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Autobiographical Writing and British Literature 1783-1834$
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James Treadwell

Print publication date: 2005

Print ISBN-13: 9780199262977

Published to Oxford Scholarship Online: September 2007

DOI: 10.1093/acprof:oso/9780199262977.001.0001

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The rise of ‘autobiography’

The rise of ‘autobiography’

Chapter:
(p.3) 1 The rise of ‘autobiography’
Source:
Autobiographical Writing and British Literature 1783-1834
Author(s):

James Treadwell

Publisher:
Oxford University Press
DOI:10.1093/acprof:oso/9780199262977.003.0001

The word ‘autobiography’ is a late 18th-century coinage; but by 1834 Carlyle referred to ‘these Autobiographical times of ours’. The chapter describes the debate over the nature and propriety of what was felt at the time to be a newly prominent way of writing. From Dr. Johnson's 1750 essay on biography to an 1829 article by Mary Busk in Blackwood's, the chapter analyses some important instances of contemporary commentary on autobiography by critics and reviewers. While the commentators agree on the principles that would make autobiographical writing valuable, their prescriptive ideals prove difficult to maintain. The act of reading autobiography provokes confusions and missed expectations, which turn out to be crucial to the period's emerging sense of what autobiographical writing actually is.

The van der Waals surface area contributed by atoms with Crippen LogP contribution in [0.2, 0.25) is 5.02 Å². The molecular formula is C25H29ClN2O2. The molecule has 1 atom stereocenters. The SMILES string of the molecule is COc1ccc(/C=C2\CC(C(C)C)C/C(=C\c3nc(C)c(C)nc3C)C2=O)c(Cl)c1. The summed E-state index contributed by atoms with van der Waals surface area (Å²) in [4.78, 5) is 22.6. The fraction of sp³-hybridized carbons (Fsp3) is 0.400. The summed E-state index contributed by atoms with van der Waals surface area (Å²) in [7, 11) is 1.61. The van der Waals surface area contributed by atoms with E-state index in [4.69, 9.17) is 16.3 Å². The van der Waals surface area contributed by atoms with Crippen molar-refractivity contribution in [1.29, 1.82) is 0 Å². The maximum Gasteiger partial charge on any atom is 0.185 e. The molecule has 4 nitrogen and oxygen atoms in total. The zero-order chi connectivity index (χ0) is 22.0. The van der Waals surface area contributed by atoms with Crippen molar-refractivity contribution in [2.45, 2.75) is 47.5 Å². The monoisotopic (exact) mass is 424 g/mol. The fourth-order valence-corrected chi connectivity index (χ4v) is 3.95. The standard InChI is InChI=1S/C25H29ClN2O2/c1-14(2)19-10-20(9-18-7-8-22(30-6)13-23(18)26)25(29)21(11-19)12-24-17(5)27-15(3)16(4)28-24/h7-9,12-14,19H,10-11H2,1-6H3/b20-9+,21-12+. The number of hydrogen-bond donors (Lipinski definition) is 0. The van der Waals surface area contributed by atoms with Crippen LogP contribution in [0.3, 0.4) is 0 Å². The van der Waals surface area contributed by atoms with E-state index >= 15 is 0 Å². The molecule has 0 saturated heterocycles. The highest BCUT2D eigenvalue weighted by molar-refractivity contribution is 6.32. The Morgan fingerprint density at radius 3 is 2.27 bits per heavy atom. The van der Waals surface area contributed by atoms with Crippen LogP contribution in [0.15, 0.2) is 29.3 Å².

Keywords:   Carlyle, genre, reviews, Johnson, prescription

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